In my old work in higher education, community living was my business. Working for the church, that's still often true, but it has different permutations and frustrations. What's been personally hard for barlow_girl and me has been pursuing relationship with some of our friends who talk the most about community and how much they value it, then—often in the very same breath—pull away from the church and thus, from us. This dysfunctional dance (regrettably, we've done it way more than once) sometimes goes on to heap blame on the church when they aren't pursued as they'd like—never mind the fact that Amy & I are continually reaching out, because somehow at this point we don't count. And so on, and so on.
When people move on to pursue something else, that's not as tough for me—I'm sad to have my friendship changed, but the dignity of being able to make those choices is important and easy to respect. But when all the "community "talk accompanies abandonment of the church, then passive-aggressive judgment of her for that choice (most of us know we're being childish when we abandon a friend and blame them for how they respond, but somehow this approach can get a pass when we do it to a community—even as we criticize it for not being relational enough!), followed by a pursuit of nothing, well, that's just hypocrisy. And I'm not claiming to be without sin in that regard, but will I respect that sin in myself or others? By no means, and even less so when relationships are left twisting in the wind because of it.
If it weren't such a painful and destructive pattern, I'd almost laugh, because it happens by the numbers so regularly. It's thoroughly unoriginal. And even deeper than the ways it hurts is the way it denies the essential, miraculous truth of the gospel: In Jesus Christ, God forgives, accepts, and loves the Church. Not you and I individually (though that's included), but a people He's chosen for Himself, a community. To fail to forgive that community for not being enough and to withdraw from it while still talking the "community" talk is deeply flawed. On some level, it judges God's choices as incorrect and withholds forgiveness where He's given it. I can't imagine that wouldn't have other repercussions in how one relates to Him.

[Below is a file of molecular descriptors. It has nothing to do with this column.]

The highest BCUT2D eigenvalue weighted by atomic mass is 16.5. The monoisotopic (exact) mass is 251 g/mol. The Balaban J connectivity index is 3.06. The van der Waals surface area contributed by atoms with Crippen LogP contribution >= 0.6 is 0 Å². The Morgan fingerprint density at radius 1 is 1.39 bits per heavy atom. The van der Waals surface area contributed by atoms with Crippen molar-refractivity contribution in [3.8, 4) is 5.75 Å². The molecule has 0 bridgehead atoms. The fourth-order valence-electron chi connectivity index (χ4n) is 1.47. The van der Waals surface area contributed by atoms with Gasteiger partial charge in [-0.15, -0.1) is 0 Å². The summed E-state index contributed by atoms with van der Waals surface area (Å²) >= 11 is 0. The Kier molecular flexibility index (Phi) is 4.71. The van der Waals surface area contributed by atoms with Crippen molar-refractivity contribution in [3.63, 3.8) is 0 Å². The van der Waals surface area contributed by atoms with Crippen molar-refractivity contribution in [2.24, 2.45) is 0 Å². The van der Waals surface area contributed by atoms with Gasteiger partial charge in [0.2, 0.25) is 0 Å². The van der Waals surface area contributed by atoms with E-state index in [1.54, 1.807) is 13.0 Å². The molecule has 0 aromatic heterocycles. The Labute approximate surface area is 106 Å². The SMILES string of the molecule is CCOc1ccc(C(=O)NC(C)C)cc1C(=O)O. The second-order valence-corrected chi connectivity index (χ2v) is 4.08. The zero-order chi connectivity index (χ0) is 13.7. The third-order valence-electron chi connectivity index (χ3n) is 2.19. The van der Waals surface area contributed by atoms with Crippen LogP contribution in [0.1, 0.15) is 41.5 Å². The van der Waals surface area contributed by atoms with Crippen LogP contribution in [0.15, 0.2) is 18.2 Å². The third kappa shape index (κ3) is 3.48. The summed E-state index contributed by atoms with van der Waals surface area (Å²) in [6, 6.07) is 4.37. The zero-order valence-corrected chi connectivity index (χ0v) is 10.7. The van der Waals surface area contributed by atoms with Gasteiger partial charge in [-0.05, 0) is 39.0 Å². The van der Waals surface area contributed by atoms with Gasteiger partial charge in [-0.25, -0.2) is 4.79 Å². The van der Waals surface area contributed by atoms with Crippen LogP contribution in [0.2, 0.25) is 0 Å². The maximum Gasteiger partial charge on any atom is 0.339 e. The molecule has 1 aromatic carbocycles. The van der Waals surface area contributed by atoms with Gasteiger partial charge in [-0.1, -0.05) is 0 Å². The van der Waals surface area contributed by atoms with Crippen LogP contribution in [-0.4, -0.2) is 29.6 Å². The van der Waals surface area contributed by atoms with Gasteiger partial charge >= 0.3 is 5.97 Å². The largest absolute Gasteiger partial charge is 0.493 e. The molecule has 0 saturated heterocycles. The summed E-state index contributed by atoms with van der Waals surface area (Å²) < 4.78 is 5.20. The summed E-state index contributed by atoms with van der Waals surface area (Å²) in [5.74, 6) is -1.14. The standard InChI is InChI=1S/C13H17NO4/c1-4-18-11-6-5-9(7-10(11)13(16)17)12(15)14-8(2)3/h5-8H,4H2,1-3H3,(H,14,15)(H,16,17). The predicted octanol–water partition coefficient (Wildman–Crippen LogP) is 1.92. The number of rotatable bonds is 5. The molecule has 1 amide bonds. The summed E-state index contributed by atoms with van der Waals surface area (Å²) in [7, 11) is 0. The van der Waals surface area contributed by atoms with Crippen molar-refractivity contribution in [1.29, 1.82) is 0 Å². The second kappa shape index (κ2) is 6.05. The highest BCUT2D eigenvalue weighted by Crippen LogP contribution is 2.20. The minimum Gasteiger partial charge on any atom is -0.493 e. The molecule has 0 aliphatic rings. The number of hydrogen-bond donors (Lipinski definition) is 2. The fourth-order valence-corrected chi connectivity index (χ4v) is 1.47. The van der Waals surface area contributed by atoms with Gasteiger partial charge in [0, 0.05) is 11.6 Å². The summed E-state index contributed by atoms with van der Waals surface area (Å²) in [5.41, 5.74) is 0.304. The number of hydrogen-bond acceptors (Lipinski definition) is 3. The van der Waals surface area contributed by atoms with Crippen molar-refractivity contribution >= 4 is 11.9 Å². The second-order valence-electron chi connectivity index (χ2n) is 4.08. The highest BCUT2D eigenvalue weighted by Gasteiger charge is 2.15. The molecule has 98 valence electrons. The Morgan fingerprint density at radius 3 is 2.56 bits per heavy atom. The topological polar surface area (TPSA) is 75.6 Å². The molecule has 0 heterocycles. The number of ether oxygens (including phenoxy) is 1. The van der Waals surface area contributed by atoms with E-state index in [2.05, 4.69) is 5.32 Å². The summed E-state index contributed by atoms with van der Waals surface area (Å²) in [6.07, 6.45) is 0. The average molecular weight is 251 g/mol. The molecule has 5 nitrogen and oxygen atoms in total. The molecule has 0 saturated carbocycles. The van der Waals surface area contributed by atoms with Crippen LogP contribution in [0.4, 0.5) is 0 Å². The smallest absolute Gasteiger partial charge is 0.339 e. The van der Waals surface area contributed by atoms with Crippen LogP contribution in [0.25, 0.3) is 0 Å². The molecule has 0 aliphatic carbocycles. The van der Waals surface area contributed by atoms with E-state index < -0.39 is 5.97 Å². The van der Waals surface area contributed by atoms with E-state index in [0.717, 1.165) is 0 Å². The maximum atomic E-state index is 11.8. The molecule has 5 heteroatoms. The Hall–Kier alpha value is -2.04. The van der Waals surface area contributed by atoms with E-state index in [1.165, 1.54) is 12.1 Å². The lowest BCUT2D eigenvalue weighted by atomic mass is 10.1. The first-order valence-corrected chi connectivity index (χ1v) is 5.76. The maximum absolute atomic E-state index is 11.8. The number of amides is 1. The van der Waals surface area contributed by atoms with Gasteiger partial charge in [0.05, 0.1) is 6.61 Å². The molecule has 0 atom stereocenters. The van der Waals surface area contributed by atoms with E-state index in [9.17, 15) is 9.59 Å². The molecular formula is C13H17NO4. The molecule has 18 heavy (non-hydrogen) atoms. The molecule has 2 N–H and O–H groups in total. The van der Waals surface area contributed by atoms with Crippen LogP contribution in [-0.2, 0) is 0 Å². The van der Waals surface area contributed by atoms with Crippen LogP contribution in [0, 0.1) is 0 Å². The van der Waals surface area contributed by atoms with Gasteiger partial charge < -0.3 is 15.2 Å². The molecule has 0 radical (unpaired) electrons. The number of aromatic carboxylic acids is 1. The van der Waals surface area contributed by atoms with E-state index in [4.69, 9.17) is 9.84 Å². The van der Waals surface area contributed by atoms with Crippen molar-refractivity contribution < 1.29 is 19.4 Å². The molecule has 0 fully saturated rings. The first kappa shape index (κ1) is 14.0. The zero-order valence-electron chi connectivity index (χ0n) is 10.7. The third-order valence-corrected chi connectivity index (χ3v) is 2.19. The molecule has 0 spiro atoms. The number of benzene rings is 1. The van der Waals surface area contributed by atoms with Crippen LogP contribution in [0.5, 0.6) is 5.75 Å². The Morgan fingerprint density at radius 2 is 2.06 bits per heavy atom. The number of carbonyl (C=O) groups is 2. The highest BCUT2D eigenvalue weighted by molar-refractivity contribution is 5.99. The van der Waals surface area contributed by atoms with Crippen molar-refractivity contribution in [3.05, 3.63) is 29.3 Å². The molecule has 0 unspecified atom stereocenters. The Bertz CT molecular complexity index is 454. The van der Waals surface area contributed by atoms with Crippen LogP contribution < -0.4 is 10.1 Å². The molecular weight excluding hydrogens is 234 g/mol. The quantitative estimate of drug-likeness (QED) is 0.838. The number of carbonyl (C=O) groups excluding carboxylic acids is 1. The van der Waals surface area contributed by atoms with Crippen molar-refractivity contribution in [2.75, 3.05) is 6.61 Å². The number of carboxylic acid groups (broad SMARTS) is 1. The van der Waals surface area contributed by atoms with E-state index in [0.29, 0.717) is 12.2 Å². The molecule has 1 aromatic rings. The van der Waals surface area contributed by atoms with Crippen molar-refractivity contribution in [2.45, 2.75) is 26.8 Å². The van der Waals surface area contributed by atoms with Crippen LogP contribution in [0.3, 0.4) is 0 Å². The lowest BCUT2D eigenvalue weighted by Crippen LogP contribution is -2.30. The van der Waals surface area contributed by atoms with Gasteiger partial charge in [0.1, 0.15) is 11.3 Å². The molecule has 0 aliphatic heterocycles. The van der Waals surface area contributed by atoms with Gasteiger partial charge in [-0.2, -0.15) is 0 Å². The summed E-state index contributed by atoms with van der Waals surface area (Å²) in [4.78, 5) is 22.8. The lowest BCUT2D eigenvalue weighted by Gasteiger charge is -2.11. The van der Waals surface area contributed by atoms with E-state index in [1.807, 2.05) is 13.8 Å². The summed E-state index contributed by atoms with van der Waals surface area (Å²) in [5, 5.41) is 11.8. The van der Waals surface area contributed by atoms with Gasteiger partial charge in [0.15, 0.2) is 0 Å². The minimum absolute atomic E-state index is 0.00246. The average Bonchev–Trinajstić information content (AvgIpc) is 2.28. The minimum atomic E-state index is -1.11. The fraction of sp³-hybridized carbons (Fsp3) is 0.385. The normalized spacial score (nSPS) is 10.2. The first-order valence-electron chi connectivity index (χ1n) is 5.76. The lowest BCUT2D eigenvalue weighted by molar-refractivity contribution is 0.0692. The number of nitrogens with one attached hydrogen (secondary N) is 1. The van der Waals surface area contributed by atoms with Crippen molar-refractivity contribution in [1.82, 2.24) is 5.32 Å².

Thankfully, those aren't struggles I'm wrestling with in our Community Group—the contrast between what we're doing here and what I hear others go on about is just striking enough to bring them to mind. We're learning and trying to love one another as He has loved us, which may not be that sexy most of the time and will certainly be fraught with failure (and hopefully repentance and forgiveness). But it's what He commanded us to do, what He prayed for us to do (John 17), and what His Spirit is empowering us to do. And we're trying, which I have to believe is better than high-mindedly talking about it while turning our backs on the people God's placed in our lives. Perhaps this choice seems mundane, but I believe it's a faithful one.